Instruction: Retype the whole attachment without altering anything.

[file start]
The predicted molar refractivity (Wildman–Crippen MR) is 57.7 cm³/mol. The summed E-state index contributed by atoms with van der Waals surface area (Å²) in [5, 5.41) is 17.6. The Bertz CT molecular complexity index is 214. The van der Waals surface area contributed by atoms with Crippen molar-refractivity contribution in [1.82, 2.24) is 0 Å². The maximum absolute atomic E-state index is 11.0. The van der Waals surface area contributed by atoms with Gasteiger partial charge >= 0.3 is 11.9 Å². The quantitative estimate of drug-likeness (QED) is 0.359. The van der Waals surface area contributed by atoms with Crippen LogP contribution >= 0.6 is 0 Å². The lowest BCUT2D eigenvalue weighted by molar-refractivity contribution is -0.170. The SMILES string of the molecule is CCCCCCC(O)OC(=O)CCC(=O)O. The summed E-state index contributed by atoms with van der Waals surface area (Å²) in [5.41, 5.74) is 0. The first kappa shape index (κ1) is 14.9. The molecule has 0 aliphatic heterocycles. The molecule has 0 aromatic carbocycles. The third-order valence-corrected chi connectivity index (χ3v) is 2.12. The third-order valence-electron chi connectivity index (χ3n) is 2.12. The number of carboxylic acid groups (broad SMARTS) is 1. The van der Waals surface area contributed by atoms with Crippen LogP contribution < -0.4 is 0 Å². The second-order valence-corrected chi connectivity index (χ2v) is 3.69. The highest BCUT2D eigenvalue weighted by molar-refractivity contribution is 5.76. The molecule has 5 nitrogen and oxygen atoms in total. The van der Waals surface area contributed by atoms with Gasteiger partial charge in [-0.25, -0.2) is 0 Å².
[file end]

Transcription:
The predicted molar refractivity (Wildman–Crippen MR) is 57.7 cm³/mol. The summed E-state index contributed by atoms with van der Waals surface area (Å²) in [5, 5.41) is 17.6. The Bertz CT molecular complexity index is 214. The van der Waals surface area contributed by atoms with Crippen molar-refractivity contribution in [1.82, 2.24) is 0 Å². The maximum absolute atomic E-state index is 11.0. The van der Waals surface area contributed by atoms with Gasteiger partial charge >= 0.3 is 11.9 Å². The quantitative estimate of drug-likeness (QED) is 0.359. The van der Waals surface area contributed by atoms with Crippen LogP contribution >= 0.6 is 0 Å². The lowest BCUT2D eigenvalue weighted by molar-refractivity contribution is -0.170. The SMILES string of the molecule is CCCCCCC(O)OC(=O)CCC(=O)O. The summed E-state index contributed by atoms with van der Waals surface area (Å²) in [5.41, 5.74) is 0. The first kappa shape index (κ1) is 14.9. The molecule has 0 aliphatic heterocycles. The molecule has 0 aromatic carbocycles. The third-order valence-corrected chi connectivity index (χ3v) is 2.12. The third-order valence-electron chi connectivity index (χ3n) is 2.12. The number of carboxylic acid groups (broad SMARTS) is 1. The van der Waals surface area contributed by atoms with Crippen LogP contribution < -0.4 is 0 Å². The second-order valence-corrected chi connectivity index (χ2v) is 3.69. The highest BCUT2D eigenvalue weighted by molar-refractivity contribution is 5.76. The molecule has 5 nitrogen and oxygen atoms in total. The van der Waals surface area contributed by atoms with Gasteiger partial charge in [-0.25, -0.2) is 0 Å².